The second Penric story feels a lot better developed than the first. It’s also about 60 pages longer, which for a novella is quite a difference. Things happen instead of merely happen to Penric.

Penric is not the only viewpoint character here, which is partially a device to keep you from immediately understanding everything he does. Or, maybe, it would be better to say that it’s used to show that the other characters don’t understand everything he does. Meanwhile, we get two new characters, that are central to the story, while Penric is more roped into it.

Penric has had four years to get used to his ‘passenger’, and go through a somewhat rushed education as a divine (it isn’t said, but it’s more likely that Penric hurried through on his own, rather than was pushed through), and has settled into the Martinsburg court before this adventure picks him up. Oswyl is a “Locator”, basically a marshal/detective, who shows very much as a dedicated career cop, and Penric starts mentally categorizing his frowns partway through.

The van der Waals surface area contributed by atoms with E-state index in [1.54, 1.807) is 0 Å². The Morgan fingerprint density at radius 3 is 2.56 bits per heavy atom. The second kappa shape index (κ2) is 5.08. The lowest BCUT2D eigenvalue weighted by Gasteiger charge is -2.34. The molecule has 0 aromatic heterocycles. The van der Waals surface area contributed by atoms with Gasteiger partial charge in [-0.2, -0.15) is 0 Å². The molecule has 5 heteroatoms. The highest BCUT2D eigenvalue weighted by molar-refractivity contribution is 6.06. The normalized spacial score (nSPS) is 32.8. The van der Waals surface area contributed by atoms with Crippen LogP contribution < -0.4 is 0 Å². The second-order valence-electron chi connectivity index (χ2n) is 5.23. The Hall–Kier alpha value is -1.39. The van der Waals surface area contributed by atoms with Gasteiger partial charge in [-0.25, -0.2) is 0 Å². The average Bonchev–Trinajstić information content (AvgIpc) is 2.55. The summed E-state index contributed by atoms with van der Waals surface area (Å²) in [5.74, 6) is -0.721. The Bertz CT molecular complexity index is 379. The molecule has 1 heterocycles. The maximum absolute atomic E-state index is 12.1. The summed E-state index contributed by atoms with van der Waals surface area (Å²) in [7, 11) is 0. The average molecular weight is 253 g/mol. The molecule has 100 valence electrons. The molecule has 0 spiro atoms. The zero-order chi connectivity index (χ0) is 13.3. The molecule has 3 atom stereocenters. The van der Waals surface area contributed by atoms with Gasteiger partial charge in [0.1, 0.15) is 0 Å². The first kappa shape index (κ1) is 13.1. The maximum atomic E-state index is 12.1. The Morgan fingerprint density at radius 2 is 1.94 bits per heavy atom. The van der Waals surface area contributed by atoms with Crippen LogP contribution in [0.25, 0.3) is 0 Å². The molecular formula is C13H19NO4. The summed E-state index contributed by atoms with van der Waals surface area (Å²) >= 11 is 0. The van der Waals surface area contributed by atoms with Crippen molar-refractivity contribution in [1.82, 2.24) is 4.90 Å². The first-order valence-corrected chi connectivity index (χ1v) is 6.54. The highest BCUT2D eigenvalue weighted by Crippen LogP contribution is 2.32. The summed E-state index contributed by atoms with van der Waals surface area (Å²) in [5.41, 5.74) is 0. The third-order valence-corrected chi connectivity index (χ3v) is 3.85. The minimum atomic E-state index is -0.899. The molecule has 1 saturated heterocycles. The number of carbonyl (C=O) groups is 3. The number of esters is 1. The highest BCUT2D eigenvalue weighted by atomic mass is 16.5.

The case he’s on seems clear enough, as it was fairly definitely the knife of the prime suspect who killed a minor noble, and it was obviously in his possession at the time. But motives are cloudy, and the action of the story gets tangled up in a completely different tragedy. Much of the theme here, as in the other Five Gods stories is in the realm of the gods work in mysterious ways. Of course, part of what makes the series work so well is that the gods’ aims are generally comprehensible, its just their side of the problem lies a bit outside the normal human world.

In all, it’s a solid sequel to Penric’s Demon, and better than that story. The expansion to three (okay, four) major characters helps, the tradeoffs in viewpoint are a little jarring at first, but serve the story structure, and the overall plot is in better shape; this ups my recommendation of the series as a whole, and I expect it will continue to get better.